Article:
For more on technical and financial assistance available through conservation programs, visit www.nrcs.usda.gov/GetStarted or a local USDA service center.
Today’s announcement was made possible by the 2014 Farm Bill. The 2014 Farm Bill builds on historic economic gains in rural America over the past five years, while achieving meaningful reform and billions of dollars in savings for taxpayers. Since enactment, USDA has made significant progress to implement each provision of this critical legislation, including providing disaster relief to farmers and ranchers; strengthening risk management tools; expanding access to rural credit; funding critical research; establishing innovative public-private conservation partnerships; developing new markets for rural-made products; and investing in infrastructure, housing and community facilities to help improve quality of life.
From the University of Nevada Cooperative Extension:
Bi-State Pinyon-Juniper Expansion Forum in Minden, Nev., Feb. 25-26, open to public
As conservation efforts to preserve the bi-state sage-grouse continue, groups working on the issue, as well as experts from throughout the West and federal agency representatives, are coming together to advance the next steps in addressing one of the major contributing factors to the species’ decline: the expansion of pinyon-juniper vegetation that crowds out the sagebrush-dominated habitat needed for the species’ survival.
The Bi-State Pinyon-Juniper Expansion Forum will be held Feb. 25-26 at CVIC Hall, 1604 Esmeralda Ave., in Minden, Nev. The Bi-State Local Area Working Group is hosting the event, and University of Nevada Cooperative Extension’s Steve Lewis, Douglas County Extension educator, has worked with a Bi-State subcommittee to plan the event. Lewis has been working on the sage-grouse conservation issue with five working groups in Nevada and California for several years, facilitating more than 50 meetings over the last few years. This two-day forum brings in a number of experts to specifically look at the issue of pinyon-juniper expansion, what has been done, what’s working and what’s not; and then aims to fine-tune pinyon-juniper treatments identified in the Bi-State Action Plan.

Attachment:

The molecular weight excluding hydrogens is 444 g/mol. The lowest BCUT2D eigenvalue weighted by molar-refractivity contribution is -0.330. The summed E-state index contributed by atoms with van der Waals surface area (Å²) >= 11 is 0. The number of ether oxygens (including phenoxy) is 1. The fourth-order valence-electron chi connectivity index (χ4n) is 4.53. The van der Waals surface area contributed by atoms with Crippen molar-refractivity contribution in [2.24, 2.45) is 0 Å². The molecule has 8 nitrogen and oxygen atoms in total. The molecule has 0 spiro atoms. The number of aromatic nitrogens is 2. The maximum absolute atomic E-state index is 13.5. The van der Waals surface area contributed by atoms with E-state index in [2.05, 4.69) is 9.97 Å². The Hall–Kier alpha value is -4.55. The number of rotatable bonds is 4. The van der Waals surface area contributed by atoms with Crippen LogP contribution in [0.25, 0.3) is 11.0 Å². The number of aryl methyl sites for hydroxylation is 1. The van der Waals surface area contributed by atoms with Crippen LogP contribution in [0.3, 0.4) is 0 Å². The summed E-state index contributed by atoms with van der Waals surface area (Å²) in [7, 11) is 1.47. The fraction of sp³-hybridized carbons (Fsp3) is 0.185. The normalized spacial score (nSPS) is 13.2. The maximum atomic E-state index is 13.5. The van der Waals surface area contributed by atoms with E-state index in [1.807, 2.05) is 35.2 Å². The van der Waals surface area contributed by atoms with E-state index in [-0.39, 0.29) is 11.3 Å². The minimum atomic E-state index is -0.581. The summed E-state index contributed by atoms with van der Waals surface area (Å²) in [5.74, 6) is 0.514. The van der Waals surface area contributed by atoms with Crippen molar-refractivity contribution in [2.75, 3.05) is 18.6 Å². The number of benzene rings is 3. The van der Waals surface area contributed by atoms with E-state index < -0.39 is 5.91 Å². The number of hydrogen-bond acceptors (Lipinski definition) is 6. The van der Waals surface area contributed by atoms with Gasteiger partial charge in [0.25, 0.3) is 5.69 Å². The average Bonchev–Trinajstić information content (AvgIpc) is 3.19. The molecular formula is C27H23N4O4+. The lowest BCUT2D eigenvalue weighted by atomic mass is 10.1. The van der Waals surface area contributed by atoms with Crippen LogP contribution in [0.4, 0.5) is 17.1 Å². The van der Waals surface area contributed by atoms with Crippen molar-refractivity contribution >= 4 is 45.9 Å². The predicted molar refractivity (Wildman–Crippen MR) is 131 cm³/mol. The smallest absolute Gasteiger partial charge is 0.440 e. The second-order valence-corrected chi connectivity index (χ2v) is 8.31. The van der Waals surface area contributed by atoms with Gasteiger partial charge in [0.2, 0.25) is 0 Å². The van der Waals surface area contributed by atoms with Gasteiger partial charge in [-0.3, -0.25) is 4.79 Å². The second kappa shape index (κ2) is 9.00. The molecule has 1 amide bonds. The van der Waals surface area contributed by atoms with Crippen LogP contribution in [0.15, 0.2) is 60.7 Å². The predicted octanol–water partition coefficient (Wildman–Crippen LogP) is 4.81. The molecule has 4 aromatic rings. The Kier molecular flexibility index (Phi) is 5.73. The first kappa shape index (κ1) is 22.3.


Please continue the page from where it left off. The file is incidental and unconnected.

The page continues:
"Really, we want to gather all the current available research-based knowledge on this particular aspect, so that we can apply it to achieve effective treatment," Lewis said. "We also want to develop and improve partnerships to facilitate further action."
Lewis was asked to plan and facilitate the Forum by representatives from two organizations who have been very active in the issue, the U.S. Forest Service and the Natural Resources Conservation Service (as part of the Intermountain West Joint Venture/Sage Grouse Initiative). The two organizations, along with the Society for Range Management, Great Basin Fire Science Exchange and Praxis Associates, Inc., are sponsoring the Forum.
The entire event is open to the public, but Lewis says the 5:30 p.m., Feb. 25 event is most geared for the general public. It is an Open Rancher & Public Conversation on Pinyon-Juniper Management. Earlier that day, some of the sessions will explore the current understanding of pinyon-juniper treatments; strategies from other Western states; and tools, habitat use models and concepts for prioritizing future projects. There will also be a session on other considerations surrounding the pinyon-juniper issue, such as cultural values, pine nut production, pinyon jay habitat, livestock grazing, recreation and aesthetics.
The next morning will open with a session reviewing the 2012 Bi-State Action Plan. Then, other morning sessions will explore how the plan can be fine-tuned, how treatment success can be monitored, and opportunities for future successful collaborations. The event will wrap up that afternoon with an optional field tour to Wellington, Nev., where participants will make stops to compare different treatment methods, including removal/thinning done by a chainsaw versus by a vegetation masticator (a large machine that removes and chews up the vegetation).
There is no registration fee, and meals and refreshments will be provided, but registration by Feb. 20 is required. Go to www.monocounty.ca.gov/community-development/page/pinyon-juniper-expansion-forum to see the complete agenda or to register. Persons in need of special accommodations or assistance should call Lewis at least three days prior to the event. For more information, contact Lewis at email@example.com or 775-782-9960, or Lori Reed with Intermountain West Joint Venture at firstname.lastname@example.org or 406-549-0732.